A panel discussion to talk about the relevance of the celebrated storyteller, and why free speech matters in today's times
The recent arrests of critics of the ruling party added fuel to the fiery dialogue on free speech in India. But back when people didn't have the support of freethinking blogs and the Web, writer Saadat Hasan Manto fearlessly let his pen speak the truth, which led to him being arrested six times. And it's because of this very spirited writing that Manto continues to find an audience, decades after his death.
Had he been alive today, would he still be on trial? How free is speech in India? These and many more questions will be raised at Manto Now, a precursor to the release of Nandita Das's film Manto. The discussion will feature stars of the film, Nawazuddin Siddiqui and Rasika Dugal; literary historian Rakhshanda Jalil; and Nazia Erum, author of Mothering a Muslim. For Parmesh Shahani, head, Godrej India Culture Lab (GICL), the germ of this idea goes back to 2014, when Das and he were part of the Yale World Fellow programme at Yale University. Das was writing the script at the time. "Manto as an author is still relevant, his stories continue to be performed and read. He held up a mirror to the society, his writing was honest. We have always presented voices that are not heard enough. Manto was all about freedom of speech, so it made sense for us to contextualise his work with the India we are living in now," says Shahani.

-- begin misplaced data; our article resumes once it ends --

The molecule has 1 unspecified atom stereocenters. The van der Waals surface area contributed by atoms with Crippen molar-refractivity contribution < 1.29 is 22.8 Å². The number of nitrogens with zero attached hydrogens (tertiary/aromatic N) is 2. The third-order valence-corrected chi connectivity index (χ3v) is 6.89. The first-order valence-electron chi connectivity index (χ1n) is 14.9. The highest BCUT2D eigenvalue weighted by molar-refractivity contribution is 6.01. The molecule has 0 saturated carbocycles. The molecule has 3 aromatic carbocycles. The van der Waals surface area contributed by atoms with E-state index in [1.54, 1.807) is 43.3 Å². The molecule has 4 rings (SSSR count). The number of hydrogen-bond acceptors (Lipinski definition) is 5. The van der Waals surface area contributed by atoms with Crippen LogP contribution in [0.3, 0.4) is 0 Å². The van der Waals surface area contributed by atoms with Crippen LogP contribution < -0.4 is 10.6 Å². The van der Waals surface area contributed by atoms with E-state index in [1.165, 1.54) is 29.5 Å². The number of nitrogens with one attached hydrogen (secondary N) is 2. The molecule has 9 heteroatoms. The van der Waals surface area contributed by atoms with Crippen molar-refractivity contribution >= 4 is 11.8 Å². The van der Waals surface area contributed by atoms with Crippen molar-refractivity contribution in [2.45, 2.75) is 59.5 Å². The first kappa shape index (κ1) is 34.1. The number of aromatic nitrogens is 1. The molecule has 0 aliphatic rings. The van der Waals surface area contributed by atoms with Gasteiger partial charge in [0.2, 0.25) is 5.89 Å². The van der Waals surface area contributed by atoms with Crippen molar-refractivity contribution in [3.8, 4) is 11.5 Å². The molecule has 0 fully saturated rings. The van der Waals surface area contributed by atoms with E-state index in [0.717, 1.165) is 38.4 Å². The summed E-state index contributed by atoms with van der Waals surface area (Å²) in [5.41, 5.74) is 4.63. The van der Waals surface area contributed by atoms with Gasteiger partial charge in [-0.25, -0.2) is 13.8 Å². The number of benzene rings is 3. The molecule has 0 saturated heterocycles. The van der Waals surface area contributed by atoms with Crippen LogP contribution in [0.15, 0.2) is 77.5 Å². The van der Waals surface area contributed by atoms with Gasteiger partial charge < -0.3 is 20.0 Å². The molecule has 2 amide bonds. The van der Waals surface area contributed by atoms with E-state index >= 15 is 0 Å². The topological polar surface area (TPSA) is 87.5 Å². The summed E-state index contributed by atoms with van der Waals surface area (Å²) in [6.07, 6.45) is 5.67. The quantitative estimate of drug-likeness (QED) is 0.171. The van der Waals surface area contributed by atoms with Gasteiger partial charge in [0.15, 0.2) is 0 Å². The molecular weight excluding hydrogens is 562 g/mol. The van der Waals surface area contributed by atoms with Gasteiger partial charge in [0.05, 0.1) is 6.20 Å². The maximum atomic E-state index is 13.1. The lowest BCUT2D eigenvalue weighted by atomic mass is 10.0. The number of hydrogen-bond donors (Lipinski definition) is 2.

Erum adds that the talk will delve into what freedom of speech meant then, and what it does today. "Today, we self-censor so much, in talking or writing, and he didn't do that. Rakhshanda writes about Manto; Nandita has been inspired to make a film. Manto continues to inspire many more people," Erum sums up.
ON: September 7, 5.30 pm
AT: Godrej One, Vikhroli East.
RSVP: indiaculturelab.org (to check for last-minute seats) or watch live on Facebook
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